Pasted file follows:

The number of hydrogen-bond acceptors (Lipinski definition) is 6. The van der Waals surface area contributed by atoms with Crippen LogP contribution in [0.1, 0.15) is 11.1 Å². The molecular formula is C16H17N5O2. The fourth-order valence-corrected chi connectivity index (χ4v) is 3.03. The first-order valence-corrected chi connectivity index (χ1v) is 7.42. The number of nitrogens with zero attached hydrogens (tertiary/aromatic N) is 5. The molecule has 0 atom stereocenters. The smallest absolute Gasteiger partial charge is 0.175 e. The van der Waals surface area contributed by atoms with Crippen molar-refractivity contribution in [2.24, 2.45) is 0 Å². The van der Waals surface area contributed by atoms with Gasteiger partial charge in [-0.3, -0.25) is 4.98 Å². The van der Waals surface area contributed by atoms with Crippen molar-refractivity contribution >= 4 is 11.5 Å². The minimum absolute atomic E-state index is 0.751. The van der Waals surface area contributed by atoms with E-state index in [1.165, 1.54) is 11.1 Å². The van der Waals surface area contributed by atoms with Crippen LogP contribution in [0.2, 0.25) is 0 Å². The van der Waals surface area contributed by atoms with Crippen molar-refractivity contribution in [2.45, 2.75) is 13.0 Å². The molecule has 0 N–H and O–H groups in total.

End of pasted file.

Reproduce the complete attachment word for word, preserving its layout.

The number of hydrogen-bond acceptors (Lipinski definition) is 6. The van der Waals surface area contributed by atoms with Crippen LogP contribution in [0.1, 0.15) is 11.1 Å². The molecular formula is C16H17N5O2. The fourth-order valence-corrected chi connectivity index (χ4v) is 3.03. The first-order valence-corrected chi connectivity index (χ1v) is 7.42. The number of nitrogens with zero attached hydrogens (tertiary/aromatic N) is 5. The molecule has 0 atom stereocenters. The smallest absolute Gasteiger partial charge is 0.175 e. The van der Waals surface area contributed by atoms with Crippen molar-refractivity contribution in [2.24, 2.45) is 0 Å². The van der Waals surface area contributed by atoms with Gasteiger partial charge in [-0.3, -0.25) is 4.98 Å². The van der Waals surface area contributed by atoms with Crippen molar-refractivity contribution >= 4 is 11.5 Å². The minimum absolute atomic E-state index is 0.751. The van der Waals surface area contributed by atoms with E-state index in [1.165, 1.54) is 11.1 Å². The van der Waals surface area contributed by atoms with Crippen LogP contribution in [0.2, 0.25) is 0 Å². The van der Waals surface area contributed by atoms with Crippen molar-refractivity contribution in [2.45, 2.75) is 13.0 Å². The molecule has 0 N–H and O–H groups in total.